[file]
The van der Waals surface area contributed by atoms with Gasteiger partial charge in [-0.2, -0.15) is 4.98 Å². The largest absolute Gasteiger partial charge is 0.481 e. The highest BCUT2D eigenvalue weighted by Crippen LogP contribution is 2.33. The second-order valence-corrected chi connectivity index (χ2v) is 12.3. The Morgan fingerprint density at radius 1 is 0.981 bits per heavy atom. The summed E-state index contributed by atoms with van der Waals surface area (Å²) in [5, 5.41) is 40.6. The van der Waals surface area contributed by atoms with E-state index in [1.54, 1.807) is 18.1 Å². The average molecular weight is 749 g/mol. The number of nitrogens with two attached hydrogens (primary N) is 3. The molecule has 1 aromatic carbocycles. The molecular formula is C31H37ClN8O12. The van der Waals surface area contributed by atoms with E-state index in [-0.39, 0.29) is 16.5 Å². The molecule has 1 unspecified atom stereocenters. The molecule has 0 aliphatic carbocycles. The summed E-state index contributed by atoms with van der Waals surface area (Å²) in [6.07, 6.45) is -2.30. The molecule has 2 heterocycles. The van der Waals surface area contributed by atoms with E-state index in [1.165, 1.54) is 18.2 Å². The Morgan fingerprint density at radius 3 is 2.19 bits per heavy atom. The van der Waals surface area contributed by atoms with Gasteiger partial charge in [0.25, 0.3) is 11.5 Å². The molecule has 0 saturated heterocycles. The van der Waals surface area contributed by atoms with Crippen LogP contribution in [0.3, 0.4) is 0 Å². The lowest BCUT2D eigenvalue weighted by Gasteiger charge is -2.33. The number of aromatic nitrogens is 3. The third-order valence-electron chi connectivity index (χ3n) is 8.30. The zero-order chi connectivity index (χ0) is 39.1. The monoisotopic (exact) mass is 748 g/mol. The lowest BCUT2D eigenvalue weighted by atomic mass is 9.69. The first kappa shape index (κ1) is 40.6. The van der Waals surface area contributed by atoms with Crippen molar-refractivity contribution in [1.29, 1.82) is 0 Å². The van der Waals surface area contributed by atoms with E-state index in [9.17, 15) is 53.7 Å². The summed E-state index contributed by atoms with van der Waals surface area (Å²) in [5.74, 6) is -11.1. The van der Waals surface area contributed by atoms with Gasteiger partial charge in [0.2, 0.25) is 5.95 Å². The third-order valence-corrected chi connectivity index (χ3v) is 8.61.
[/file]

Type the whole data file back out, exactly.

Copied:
The van der Waals surface area contributed by atoms with Gasteiger partial charge in [-0.2, -0.15) is 4.98 Å². The largest absolute Gasteiger partial charge is 0.481 e. The highest BCUT2D eigenvalue weighted by Crippen LogP contribution is 2.33. The second-order valence-corrected chi connectivity index (χ2v) is 12.3. The Morgan fingerprint density at radius 1 is 0.981 bits per heavy atom. The summed E-state index contributed by atoms with van der Waals surface area (Å²) in [5, 5.41) is 40.6. The van der Waals surface area contributed by atoms with E-state index in [1.54, 1.807) is 18.1 Å². The average molecular weight is 749 g/mol. The number of nitrogens with two attached hydrogens (primary N) is 3. The molecule has 1 aromatic carbocycles. The molecular formula is C31H37ClN8O12. The van der Waals surface area contributed by atoms with E-state index in [-0.39, 0.29) is 16.5 Å². The molecule has 1 unspecified atom stereocenters. The molecule has 0 aliphatic carbocycles. The summed E-state index contributed by atoms with van der Waals surface area (Å²) in [6.07, 6.45) is -2.30. The molecule has 2 heterocycles. The van der Waals surface area contributed by atoms with E-state index in [1.165, 1.54) is 18.2 Å². The Morgan fingerprint density at radius 3 is 2.19 bits per heavy atom. The van der Waals surface area contributed by atoms with Gasteiger partial charge in [0.25, 0.3) is 11.5 Å². The molecule has 0 saturated heterocycles. The van der Waals surface area contributed by atoms with Crippen LogP contribution in [0.3, 0.4) is 0 Å². The lowest BCUT2D eigenvalue weighted by Gasteiger charge is -2.33. The number of aromatic nitrogens is 3. The third-order valence-electron chi connectivity index (χ3n) is 8.30. The zero-order chi connectivity index (χ0) is 39.1. The monoisotopic (exact) mass is 748 g/mol. The lowest BCUT2D eigenvalue weighted by atomic mass is 9.69. The first kappa shape index (κ1) is 40.6. The van der Waals surface area contributed by atoms with Crippen molar-refractivity contribution in [1.29, 1.82) is 0 Å². The van der Waals surface area contributed by atoms with E-state index in [9.17, 15) is 53.7 Å². The summed E-state index contributed by atoms with van der Waals surface area (Å²) in [5.74, 6) is -11.1. The van der Waals surface area contributed by atoms with Gasteiger partial charge in [0.2, 0.25) is 5.95 Å². The third-order valence-corrected chi connectivity index (χ3v) is 8.61.